Hong Kong murders: Accused Rurik Jutting 'sexually assaulted' at school

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Hong Kong murders: Accused Rurik Jutting 'sexually assaulted' at school

Jutting, a Cambridge University graduate who previously worked at Bank of America Corp in Hong Kong, has been accused of murdering Sumarti Ningsih, 23, and Seneng Mujiasih 26, two years ago.

British banker Rurik Jutting, who is accused of the brutal murder of two Indonesian prostitutes, fantasised about kidnapping a young mother and her baby and holding them captive, a Hong Kong court has heard.

Jutting denied murder on the grounds of diminished responsibility as he was diagnosed with narcissistic personality disorder and sexual sadism, as well as cocaine and alcohol addictions, which combined to lessen his self-control.

He tortured Ningsih inside his apartment for three days before killing her and stuffing her body in a suitcase found on his balcony.

Latham on Tuesday acknowledged that Jutting was in control in parts leading up to the killings but emphasised the killings were not something Jutting meant to do.

According to a report from Chow read to the court, Jutting said he had given his first victim, Ningsih, opportunities to leave his apartment.

"Despite the presence of abnormality of the mind it doesn't substantially impair his mental responsibility", she said.

Referring to Chow's report, he said that Jutting had had homosexual experiences before moving to Hong Kong, and added that Jutting referred to himself as "96% heterosexual". Details of the conversation was not made clear in court. The video evidence also showed Jutting telling police he was consuming 10 packs of cocaine a day - each costing $HK1000 and that he ingested up to 20 grams of cocaine just before the second murder.

After killing Mujiasih, Jutting had called his boss and said: "I'm in a lot of trouble, you have to do something about the bank's reputation", Owen said.

Jutting's defence lawyer Tim Owen, QC, claimed his client had been sexually abused while boarding at the prestigious Winchester College, the BBC writes.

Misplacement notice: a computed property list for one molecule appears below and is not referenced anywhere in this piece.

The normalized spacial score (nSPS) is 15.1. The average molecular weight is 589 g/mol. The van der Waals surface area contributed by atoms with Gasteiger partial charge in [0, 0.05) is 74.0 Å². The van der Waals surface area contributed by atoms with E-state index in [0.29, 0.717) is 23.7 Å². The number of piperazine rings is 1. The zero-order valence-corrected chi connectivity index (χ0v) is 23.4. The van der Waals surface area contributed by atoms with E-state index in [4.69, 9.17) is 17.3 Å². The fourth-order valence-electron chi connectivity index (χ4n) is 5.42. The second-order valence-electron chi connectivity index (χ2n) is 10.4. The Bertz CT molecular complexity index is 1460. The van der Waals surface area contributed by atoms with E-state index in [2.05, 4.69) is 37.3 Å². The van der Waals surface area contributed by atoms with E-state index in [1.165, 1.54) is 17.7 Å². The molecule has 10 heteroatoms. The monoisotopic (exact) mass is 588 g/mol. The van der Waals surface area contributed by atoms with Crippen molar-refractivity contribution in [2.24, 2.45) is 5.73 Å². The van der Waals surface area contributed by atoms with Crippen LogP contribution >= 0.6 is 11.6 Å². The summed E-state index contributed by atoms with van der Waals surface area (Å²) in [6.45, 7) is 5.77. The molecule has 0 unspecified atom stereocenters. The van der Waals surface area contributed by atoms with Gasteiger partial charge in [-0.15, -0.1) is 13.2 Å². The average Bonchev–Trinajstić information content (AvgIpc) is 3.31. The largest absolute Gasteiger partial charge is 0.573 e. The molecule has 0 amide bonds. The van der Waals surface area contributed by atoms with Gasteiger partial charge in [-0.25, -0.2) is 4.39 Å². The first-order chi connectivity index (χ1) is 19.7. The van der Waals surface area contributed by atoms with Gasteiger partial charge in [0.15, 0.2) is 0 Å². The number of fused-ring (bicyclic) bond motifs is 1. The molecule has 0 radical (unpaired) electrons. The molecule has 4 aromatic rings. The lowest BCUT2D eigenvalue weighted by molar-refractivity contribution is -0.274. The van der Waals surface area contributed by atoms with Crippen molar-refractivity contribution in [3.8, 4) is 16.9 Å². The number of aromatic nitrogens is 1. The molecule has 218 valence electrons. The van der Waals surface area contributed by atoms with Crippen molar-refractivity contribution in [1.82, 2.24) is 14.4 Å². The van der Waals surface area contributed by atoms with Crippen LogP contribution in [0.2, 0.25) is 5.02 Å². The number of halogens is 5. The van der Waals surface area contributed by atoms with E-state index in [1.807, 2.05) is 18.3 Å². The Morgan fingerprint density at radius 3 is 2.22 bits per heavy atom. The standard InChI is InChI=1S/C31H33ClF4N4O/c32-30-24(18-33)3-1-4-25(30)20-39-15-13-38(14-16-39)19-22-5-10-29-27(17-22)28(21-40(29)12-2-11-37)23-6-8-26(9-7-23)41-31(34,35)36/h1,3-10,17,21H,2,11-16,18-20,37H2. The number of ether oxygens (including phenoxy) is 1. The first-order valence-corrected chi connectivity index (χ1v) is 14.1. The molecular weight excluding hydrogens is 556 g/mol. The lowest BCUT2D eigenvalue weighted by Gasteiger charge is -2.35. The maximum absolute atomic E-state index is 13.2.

The trial, which is in its second week, has attracted large worldwide scrutiny due to the brutality of the killings in a city where crime is relatively low.

Jutting took hours of video on his iPhone as he tortured Ningsih.

Freshly shaven and wearing a pale blue button down, Jutting focused on the session intently on Wednesday, making notes in his sectioned off area where he was flanked by three policemen.

He smiled at times as his defence team challenged Chow, the prosecution witness.

Murder carries a mandatory life sentence, while manslaughter carries a maximum of life though a shorter sentence can be set. The defence also detailed Jutting's father's attempted suicide by slashing his wrists when he was 16.

"He described it in a way that he was a victim of sexual assault", said Mr Latham.

Leading up to the killings Latham said Jutting suffered a breakdown.

Dr Oliver Chan, a medical officer at the Department of Forensic Psychiatry, at Castle Peak Hospital, said he believed it would be hard for Jutting to resist cocaine but it would "not deprive him of his ability to control himself".

In others he talked about how imprisonment and torture were a "sexual fantasy" of his, while in another he said he shouldn't have tried to translate them into real life.

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